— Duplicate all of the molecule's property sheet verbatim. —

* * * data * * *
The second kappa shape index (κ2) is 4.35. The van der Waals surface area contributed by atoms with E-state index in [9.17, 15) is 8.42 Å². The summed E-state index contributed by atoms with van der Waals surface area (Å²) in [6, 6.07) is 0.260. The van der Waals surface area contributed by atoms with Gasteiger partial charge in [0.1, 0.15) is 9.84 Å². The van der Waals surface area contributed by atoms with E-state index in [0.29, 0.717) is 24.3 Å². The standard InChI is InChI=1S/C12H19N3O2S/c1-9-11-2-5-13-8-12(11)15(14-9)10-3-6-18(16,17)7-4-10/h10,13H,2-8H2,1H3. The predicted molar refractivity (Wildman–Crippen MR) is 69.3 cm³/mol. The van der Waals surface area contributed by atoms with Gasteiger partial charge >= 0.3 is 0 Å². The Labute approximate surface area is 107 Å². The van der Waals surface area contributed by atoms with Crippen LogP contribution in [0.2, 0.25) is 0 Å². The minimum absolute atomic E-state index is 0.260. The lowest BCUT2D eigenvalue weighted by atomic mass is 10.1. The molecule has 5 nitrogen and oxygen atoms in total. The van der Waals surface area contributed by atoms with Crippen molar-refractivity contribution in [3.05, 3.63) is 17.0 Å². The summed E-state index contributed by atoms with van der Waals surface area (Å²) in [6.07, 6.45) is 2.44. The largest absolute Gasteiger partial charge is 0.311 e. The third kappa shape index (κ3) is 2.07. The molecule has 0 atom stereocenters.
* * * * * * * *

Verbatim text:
The second kappa shape index (κ2) is 4.35. The van der Waals surface area contributed by atoms with E-state index in [9.17, 15) is 8.42 Å². The summed E-state index contributed by atoms with van der Waals surface area (Å²) in [6, 6.07) is 0.260. The van der Waals surface area contributed by atoms with Gasteiger partial charge in [0.1, 0.15) is 9.84 Å². The van der Waals surface area contributed by atoms with E-state index in [0.29, 0.717) is 24.3 Å². The standard InChI is InChI=1S/C12H19N3O2S/c1-9-11-2-5-13-8-12(11)15(14-9)10-3-6-18(16,17)7-4-10/h10,13H,2-8H2,1H3. The predicted molar refractivity (Wildman–Crippen MR) is 69.3 cm³/mol. The van der Waals surface area contributed by atoms with Gasteiger partial charge >= 0.3 is 0 Å². The Labute approximate surface area is 107 Å². The van der Waals surface area contributed by atoms with Crippen LogP contribution in [0.2, 0.25) is 0 Å². The minimum absolute atomic E-state index is 0.260. The lowest BCUT2D eigenvalue weighted by atomic mass is 10.1. The molecule has 5 nitrogen and oxygen atoms in total. The van der Waals surface area contributed by atoms with Crippen molar-refractivity contribution in [3.05, 3.63) is 17.0 Å². The summed E-state index contributed by atoms with van der Waals surface area (Å²) in [6.07, 6.45) is 2.44. The largest absolute Gasteiger partial charge is 0.311 e. The third kappa shape index (κ3) is 2.07. The molecule has 0 atom stereocenters.